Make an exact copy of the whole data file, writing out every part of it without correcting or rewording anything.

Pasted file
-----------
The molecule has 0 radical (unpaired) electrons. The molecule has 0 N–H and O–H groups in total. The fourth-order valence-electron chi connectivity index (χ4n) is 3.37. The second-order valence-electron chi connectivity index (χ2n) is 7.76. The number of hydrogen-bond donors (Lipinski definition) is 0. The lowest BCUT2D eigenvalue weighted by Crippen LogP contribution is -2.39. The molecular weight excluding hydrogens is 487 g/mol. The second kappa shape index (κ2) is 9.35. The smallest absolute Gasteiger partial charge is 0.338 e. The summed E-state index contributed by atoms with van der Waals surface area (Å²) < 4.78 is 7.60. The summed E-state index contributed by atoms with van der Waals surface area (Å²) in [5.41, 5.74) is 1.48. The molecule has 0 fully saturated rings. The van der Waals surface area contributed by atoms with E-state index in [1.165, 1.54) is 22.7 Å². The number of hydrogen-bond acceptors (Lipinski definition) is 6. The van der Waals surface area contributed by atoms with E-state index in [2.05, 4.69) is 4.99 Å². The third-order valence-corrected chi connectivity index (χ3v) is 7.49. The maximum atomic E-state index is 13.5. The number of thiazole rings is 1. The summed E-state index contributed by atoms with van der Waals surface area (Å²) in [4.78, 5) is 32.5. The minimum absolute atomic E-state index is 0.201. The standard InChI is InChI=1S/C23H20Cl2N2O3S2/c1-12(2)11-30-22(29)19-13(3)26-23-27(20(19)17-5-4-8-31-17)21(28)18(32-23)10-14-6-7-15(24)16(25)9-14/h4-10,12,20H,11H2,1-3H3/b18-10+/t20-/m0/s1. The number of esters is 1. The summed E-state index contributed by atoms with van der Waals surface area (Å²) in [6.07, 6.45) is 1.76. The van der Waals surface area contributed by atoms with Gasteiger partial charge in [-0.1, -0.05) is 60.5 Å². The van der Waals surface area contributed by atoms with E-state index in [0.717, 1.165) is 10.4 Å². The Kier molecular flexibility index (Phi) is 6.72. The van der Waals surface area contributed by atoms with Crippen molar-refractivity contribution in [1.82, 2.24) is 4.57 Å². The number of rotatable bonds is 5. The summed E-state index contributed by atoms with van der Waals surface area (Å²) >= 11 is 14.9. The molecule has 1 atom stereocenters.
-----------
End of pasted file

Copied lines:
The molecule has 0 radical (unpaired) electrons. The molecule has 0 N–H and O–H groups in total. The fourth-order valence-electron chi connectivity index (χ4n) is 3.37. The second-order valence-electron chi connectivity index (χ2n) is 7.76. The number of hydrogen-bond donors (Lipinski definition) is 0. The lowest BCUT2D eigenvalue weighted by Crippen LogP contribution is -2.39. The molecular weight excluding hydrogens is 487 g/mol. The second kappa shape index (κ2) is 9.35. The smallest absolute Gasteiger partial charge is 0.338 e. The summed E-state index contributed by atoms with van der Waals surface area (Å²) < 4.78 is 7.60. The summed E-state index contributed by atoms with van der Waals surface area (Å²) in [5.41, 5.74) is 1.48. The molecule has 0 fully saturated rings. The van der Waals surface area contributed by atoms with E-state index in [1.165, 1.54) is 22.7 Å². The number of hydrogen-bond acceptors (Lipinski definition) is 6. The van der Waals surface area contributed by atoms with E-state index in [2.05, 4.69) is 4.99 Å². The third-order valence-corrected chi connectivity index (χ3v) is 7.49. The maximum atomic E-state index is 13.5. The number of thiazole rings is 1. The summed E-state index contributed by atoms with van der Waals surface area (Å²) in [4.78, 5) is 32.5. The minimum absolute atomic E-state index is 0.201. The standard InChI is InChI=1S/C23H20Cl2N2O3S2/c1-12(2)11-30-22(29)19-13(3)26-23-27(20(19)17-5-4-8-31-17)21(28)18(32-23)10-14-6-7-15(24)16(25)9-14/h4-10,12,20H,11H2,1-3H3/b18-10+/t20-/m0/s1. The number of esters is 1. The summed E-state index contributed by atoms with van der Waals surface area (Å²) in [6.07, 6.45) is 1.76. The van der Waals surface area contributed by atoms with Gasteiger partial charge in [-0.1, -0.05) is 60.5 Å². The van der Waals surface area contributed by atoms with E-state index in [0.717, 1.165) is 10.4 Å². The Kier molecular flexibility index (Phi) is 6.72. The van der Waals surface area contributed by atoms with Crippen molar-refractivity contribution in [1.82, 2.24) is 4.57 Å². The number of rotatable bonds is 5. The summed E-state index contributed by atoms with van der Waals surface area (Å²) >= 11 is 14.9. The molecule has 1 atom stereocenters.